On or about October 18, 2004, as conditions for his return to work, the Post placed Mr. Carter on medical leave and required him to see their psychiatrist, Dr. Richard Restak, for a medical and psychiatric evaluation. Id. ¶ 29. Dr. Restak recommended that Mr. Carter be required to enroll in anger management classes before returning to work. Am. Compl., Ex. 11 (Nov. 10, 2004, Letter from Dr. Restak to Ms. Ann Griffin, Health Center Supervisor at the Post). Mr. Carter met with management representatives on November 19, 2004, at 1:30 p.m. Mr. Carter was scheduled to return to work on a shift beginning at 2:30 p.m. Mr. Carter did not report to work because he had a doctor's appointment with Dr. Sharon Schieth regarding his shoulder and neck problems. Mr. Carter did not follow normal policy and inform his supervisor that he would not be at work; as a result, he was suspended for ten days. In response, he wrote a letter to Ms. Ford, Pressroom Superintendent, explaining,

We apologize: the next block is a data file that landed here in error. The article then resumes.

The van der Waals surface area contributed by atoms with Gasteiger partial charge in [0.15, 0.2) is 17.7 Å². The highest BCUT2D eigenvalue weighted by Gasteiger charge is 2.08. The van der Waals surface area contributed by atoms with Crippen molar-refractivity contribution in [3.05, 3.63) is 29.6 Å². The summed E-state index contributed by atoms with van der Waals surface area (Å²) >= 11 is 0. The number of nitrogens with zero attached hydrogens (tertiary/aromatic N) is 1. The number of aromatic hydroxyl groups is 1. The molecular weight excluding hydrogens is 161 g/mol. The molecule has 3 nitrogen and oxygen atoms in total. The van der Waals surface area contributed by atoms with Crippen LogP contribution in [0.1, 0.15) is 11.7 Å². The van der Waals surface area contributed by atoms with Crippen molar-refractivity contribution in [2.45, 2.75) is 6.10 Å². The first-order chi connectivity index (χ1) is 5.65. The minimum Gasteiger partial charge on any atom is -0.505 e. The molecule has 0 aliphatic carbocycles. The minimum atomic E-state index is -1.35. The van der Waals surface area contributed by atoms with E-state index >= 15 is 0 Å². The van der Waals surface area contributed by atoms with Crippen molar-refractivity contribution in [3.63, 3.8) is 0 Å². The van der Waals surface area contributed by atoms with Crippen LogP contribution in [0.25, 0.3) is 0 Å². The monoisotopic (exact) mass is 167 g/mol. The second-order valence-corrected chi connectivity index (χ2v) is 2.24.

Because my communications were now only with management, I truly understood my predicament was being handled by you as Pressroom Superintendent and Ann Griffin as the Health Center Supervisor so that is who I gave notification as I was advised to do from the beginning. I was not aware that I needed to notify my department manager or supervisor. I sincerely believed that they were being notified by management of when I would be able to return to work.

Am. Compl., Ex. 9 (Dec. 28, 2004, Letter from Mr. Carter to Ms. Ford). This explanation was insufficient to cause the Post to rescind the 10-day suspension.